Jinns, also spelled as “djinn” or “genies” in some cultures, are supernatural creatures found in Islamic theology and Middle Eastern folklore. The term “jinn” is derived from an Arabic root ‘j-n-n’ that primarily means to hide or conceal, suggesting that jinns are hidden from human senses under normal circumstances.
- Creation of Jinn: In Islamic belief, jinns are created by Allah from a “smokeless and scorching fire” (Qur’an, Surah Rahman 55:15). They are distinct from angels and humans, the other two sentient creations of God. While angels are made of light and have a defined purpose of obeying God, jinns, like humans, possess free will and can choose to do good or evil.
- Types and Abilities: Jinns can be good, evil, or neutral. They live in their own societies, have their own communities, and, similar to humans, they marry, reproduce, and eventually die. They are invisible to the human eye but can take various forms, including animals and humans, and may be able to possess living creatures.
- Belief and Worship: Jinns, like humans, are subject to the same religious duties and can choose to believe in God and follow Islam or not. They will also be judged on the Day of Judgment based on their deeds.
- Protection from Harmful Jinns: Islamic teachings provide various supplications and practices to protect oneself from the harm of malevolent jinns, such as reciting specific verses from the Qur’an.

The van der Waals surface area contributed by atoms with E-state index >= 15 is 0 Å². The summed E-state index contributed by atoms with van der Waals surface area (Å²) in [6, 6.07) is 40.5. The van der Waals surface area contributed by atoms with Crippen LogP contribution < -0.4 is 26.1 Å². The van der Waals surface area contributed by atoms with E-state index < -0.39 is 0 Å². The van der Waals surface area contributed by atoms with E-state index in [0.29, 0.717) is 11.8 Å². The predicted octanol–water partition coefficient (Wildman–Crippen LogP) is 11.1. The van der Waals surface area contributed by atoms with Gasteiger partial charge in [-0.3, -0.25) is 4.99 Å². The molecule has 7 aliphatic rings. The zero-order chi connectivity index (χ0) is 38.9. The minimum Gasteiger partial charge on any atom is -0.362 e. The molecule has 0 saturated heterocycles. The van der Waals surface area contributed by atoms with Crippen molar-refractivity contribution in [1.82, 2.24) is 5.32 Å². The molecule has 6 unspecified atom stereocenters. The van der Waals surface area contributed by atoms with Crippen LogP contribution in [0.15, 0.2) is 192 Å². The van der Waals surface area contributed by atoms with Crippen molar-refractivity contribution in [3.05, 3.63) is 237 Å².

Jinns are not exclusive to Islamic tradition. Various cultures have tales and stories about jinns or similar entities:
- Arabian Folklore: Pre-Islamic Arabian tales include jinns as characters that could be benevolent or malevolent.
- Western Culture: The concept of a “genie” in Western culture, often portrayed as a being that grants wishes when released from a lamp, is a distortion of the jinn concept and is influenced by tales like “Aladdin” from “One Thousand and One Nights.”
- Other Cultures: Elements akin to jinns are present in various cultures, though with different characteristics and roles. For instance, the “jann” in ancient Egyptian tradition or spirits in other cultures might share similarities with jinns.
Jinns are multifaceted beings rooted deeply in Islamic teachings and Middle Eastern cultural stories. Their depiction ranges from devout beings worshiping God to mischievous or malevolent entities causing harm. Their presence in folklore and religion underscores humanity’s fascination with the unseen and the interplay between the seen and unseen worlds. As Robert Lebling notes in his book “Legends of the Fire Spirits: Jinn and Genies from Arabia to Zanzibar,” jinns have “served to express the fears, desires, dreams, and artistic sensibilities of peoples across the Middle East and beyond.”